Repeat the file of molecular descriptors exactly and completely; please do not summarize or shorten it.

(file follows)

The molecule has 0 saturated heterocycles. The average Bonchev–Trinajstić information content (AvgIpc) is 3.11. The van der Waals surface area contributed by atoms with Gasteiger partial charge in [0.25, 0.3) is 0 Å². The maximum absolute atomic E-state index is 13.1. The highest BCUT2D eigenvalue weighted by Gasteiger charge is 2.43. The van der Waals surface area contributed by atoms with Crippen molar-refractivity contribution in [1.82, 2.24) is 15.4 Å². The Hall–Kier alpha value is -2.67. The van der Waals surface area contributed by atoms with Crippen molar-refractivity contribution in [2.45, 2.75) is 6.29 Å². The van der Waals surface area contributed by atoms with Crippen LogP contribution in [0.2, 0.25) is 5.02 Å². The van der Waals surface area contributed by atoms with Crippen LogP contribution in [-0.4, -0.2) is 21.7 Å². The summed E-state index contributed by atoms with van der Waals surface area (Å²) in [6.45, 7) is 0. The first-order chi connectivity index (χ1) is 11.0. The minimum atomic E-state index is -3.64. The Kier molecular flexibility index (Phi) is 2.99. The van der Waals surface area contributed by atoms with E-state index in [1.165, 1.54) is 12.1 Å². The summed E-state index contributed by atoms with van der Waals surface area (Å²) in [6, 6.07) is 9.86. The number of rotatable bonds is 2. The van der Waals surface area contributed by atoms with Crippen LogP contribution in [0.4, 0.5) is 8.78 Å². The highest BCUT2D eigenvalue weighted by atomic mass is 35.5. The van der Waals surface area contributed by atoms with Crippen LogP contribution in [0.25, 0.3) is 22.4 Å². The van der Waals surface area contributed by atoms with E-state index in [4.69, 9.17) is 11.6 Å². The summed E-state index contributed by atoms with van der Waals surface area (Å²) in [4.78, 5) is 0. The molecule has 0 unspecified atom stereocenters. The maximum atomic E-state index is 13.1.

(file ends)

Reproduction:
The molecule has 0 saturated heterocycles. The average Bonchev–Trinajstić information content (AvgIpc) is 3.11. The van der Waals surface area contributed by atoms with Gasteiger partial charge in [0.25, 0.3) is 0 Å². The maximum absolute atomic E-state index is 13.1. The highest BCUT2D eigenvalue weighted by Gasteiger charge is 2.43. The van der Waals surface area contributed by atoms with Crippen molar-refractivity contribution in [1.82, 2.24) is 15.4 Å². The Hall–Kier alpha value is -2.67. The van der Waals surface area contributed by atoms with Crippen molar-refractivity contribution in [2.45, 2.75) is 6.29 Å². The van der Waals surface area contributed by atoms with Crippen LogP contribution in [0.2, 0.25) is 5.02 Å². The van der Waals surface area contributed by atoms with Crippen LogP contribution in [-0.4, -0.2) is 21.7 Å². The summed E-state index contributed by atoms with van der Waals surface area (Å²) in [6.45, 7) is 0. The first-order chi connectivity index (χ1) is 11.0. The minimum atomic E-state index is -3.64. The Kier molecular flexibility index (Phi) is 2.99. The van der Waals surface area contributed by atoms with E-state index in [1.165, 1.54) is 12.1 Å². The summed E-state index contributed by atoms with van der Waals surface area (Å²) in [6, 6.07) is 9.86. The number of rotatable bonds is 2. The van der Waals surface area contributed by atoms with Crippen LogP contribution in [0.4, 0.5) is 8.78 Å². The highest BCUT2D eigenvalue weighted by atomic mass is 35.5. The van der Waals surface area contributed by atoms with Crippen LogP contribution in [0.25, 0.3) is 22.4 Å². The van der Waals surface area contributed by atoms with E-state index in [4.69, 9.17) is 11.6 Å². The summed E-state index contributed by atoms with van der Waals surface area (Å²) in [4.78, 5) is 0. The molecule has 0 unspecified atom stereocenters. The maximum atomic E-state index is 13.1.